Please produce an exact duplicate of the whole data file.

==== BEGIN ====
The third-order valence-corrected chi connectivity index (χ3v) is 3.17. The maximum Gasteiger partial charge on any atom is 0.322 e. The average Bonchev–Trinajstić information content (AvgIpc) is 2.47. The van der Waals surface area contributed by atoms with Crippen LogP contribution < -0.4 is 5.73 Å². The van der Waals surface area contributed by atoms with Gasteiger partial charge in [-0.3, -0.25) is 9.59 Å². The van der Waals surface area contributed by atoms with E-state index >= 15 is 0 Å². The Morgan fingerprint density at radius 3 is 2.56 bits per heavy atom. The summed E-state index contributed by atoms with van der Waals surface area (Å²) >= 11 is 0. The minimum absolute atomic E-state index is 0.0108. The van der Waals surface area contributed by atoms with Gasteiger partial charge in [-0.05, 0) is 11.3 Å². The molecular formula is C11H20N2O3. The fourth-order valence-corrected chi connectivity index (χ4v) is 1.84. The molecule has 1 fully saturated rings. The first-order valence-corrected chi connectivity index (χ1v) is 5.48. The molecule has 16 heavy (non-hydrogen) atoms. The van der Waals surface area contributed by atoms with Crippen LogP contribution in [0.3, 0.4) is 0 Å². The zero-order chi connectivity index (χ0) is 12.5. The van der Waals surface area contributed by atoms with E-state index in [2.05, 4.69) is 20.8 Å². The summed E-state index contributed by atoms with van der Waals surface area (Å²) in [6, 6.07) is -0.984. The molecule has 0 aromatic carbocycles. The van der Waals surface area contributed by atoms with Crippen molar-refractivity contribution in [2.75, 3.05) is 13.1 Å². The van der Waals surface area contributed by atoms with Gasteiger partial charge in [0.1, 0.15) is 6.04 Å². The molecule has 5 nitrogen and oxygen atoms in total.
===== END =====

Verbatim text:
The third-order valence-corrected chi connectivity index (χ3v) is 3.17. The maximum Gasteiger partial charge on any atom is 0.322 e. The average Bonchev–Trinajstić information content (AvgIpc) is 2.47. The van der Waals surface area contributed by atoms with Crippen LogP contribution < -0.4 is 5.73 Å². The van der Waals surface area contributed by atoms with Gasteiger partial charge in [-0.3, -0.25) is 9.59 Å². The van der Waals surface area contributed by atoms with E-state index >= 15 is 0 Å². The Morgan fingerprint density at radius 3 is 2.56 bits per heavy atom. The summed E-state index contributed by atoms with van der Waals surface area (Å²) >= 11 is 0. The minimum absolute atomic E-state index is 0.0108. The van der Waals surface area contributed by atoms with Gasteiger partial charge in [-0.05, 0) is 11.3 Å². The molecular formula is C11H20N2O3. The fourth-order valence-corrected chi connectivity index (χ4v) is 1.84. The molecule has 1 fully saturated rings. The first-order valence-corrected chi connectivity index (χ1v) is 5.48. The molecule has 16 heavy (non-hydrogen) atoms. The van der Waals surface area contributed by atoms with Crippen LogP contribution in [0.3, 0.4) is 0 Å². The zero-order chi connectivity index (χ0) is 12.5. The van der Waals surface area contributed by atoms with E-state index in [2.05, 4.69) is 20.8 Å². The summed E-state index contributed by atoms with van der Waals surface area (Å²) in [6, 6.07) is -0.984. The molecule has 0 aromatic carbocycles. The van der Waals surface area contributed by atoms with Crippen molar-refractivity contribution in [2.75, 3.05) is 13.1 Å². The van der Waals surface area contributed by atoms with Gasteiger partial charge in [0.1, 0.15) is 6.04 Å². The molecule has 5 nitrogen and oxygen atoms in total.